Summer Centered: Isabella Siegel's Summer on the "Fringe"
The rising junior fine arts major spent her summer helping to produce the guide to the Philadelphia Fringe Festival, among other things, at local arts nonprofit FringeArts.
For Isabella Siegel ’19, art at the “fringe” has been at the center of her summer. Working as the marketing and information guide intern at FringeArts, the Philadelphia nonprofit that presents challenging contemporary performing arts in the city, the fine arts major is learning about the role dance, theater, and music play in the community and in her future.
An organization dedicated to challenging the public's thinking about art, FringeArts enriches Philly with new comedy, improv, dance, plays, music, visual arts, circus arts, and even puppetry. The Fringe Festival, the 17-day, city-wide annual event at the origin of the organization, celebrates an international “fringe” art community and is an opportunity for emerging artists to share their work with more than 40,000 attendees.
So the work of the marketing and information guide intern—assisting in the production of the festival guide that details all of the performance information, including schedules, venues, and artist information—is of paramount importance. Siegel has done everything from writing and proofreading blurbs to hand-drawing a map of Philadelphia. She’s even helping to develop a mobile app by scanning the guide to for those purchasing tickets.
Apart from the festival guide, Siegel, whose internship is funded by the John B. Hurford ’60 Center for the Arts and Humanities, devotes her time to working on FringeArt's website and blog, interviewing artists and writing about their work.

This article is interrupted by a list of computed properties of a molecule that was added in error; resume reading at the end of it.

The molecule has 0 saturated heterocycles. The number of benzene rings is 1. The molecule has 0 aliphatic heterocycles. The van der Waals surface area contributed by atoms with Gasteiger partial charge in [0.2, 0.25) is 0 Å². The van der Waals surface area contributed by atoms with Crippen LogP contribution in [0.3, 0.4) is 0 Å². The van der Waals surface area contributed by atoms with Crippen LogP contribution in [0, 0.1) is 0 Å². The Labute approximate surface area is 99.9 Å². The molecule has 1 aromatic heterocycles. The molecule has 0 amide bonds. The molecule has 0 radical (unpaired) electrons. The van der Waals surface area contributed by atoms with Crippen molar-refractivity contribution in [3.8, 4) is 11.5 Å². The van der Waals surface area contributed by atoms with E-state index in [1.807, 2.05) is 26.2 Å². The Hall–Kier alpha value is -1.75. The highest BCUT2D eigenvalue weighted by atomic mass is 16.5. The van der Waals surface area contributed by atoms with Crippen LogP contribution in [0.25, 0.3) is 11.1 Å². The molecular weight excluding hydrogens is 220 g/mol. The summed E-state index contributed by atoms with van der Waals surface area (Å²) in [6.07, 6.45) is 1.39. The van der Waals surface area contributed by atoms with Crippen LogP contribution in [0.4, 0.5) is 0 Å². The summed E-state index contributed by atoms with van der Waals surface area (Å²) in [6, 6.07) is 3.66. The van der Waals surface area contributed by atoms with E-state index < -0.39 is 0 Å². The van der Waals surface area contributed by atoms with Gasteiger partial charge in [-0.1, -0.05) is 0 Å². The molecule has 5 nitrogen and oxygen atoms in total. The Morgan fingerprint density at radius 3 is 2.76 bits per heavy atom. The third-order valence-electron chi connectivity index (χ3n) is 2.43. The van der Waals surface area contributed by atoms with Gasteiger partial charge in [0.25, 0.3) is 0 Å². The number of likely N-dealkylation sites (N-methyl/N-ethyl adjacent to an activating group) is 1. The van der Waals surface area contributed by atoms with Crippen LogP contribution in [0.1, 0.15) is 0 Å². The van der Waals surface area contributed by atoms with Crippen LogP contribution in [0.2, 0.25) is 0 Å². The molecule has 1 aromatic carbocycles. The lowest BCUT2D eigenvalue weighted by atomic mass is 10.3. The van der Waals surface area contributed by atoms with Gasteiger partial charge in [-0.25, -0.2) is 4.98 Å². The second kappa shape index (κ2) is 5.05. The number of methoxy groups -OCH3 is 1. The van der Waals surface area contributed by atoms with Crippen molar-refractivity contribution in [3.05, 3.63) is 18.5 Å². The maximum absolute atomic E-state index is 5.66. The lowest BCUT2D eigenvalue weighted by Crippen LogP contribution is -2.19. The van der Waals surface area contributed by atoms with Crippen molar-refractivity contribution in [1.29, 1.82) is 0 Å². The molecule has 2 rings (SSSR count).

“I love writing about art,” says the local of New Haven, Conn. “Helping in publishing the festival guide, as well as writing articles for the blog, was a great chance to do that.”
Siegel has learned a lot about the local arts community in her previous jobs at both the Association for Public Art in Philly and the Gross McLeaf Gallery, but interviewing artists like Michael Clemmons, curator for The Colored Girls Museum, or Aubrie Costello, a silk graffiti artist, for FringeArts has helped her better understand the life of an artist, as well.
“Like a lot of fine arts majors, I would love to have a career making my own art,” says Siegel, who concentrates in drawing and painting and is also a visual studies minor. “In meeting artists [through FringeArts], many of them have given me insights into my own work as a student as well.”
Siegel wants to use what she’s learned at her internship to bolster research she hopes to continue on public art and graffiti. And she is grateful that her time at FringeArts has given her the chance to apply her passion for art in a practical position.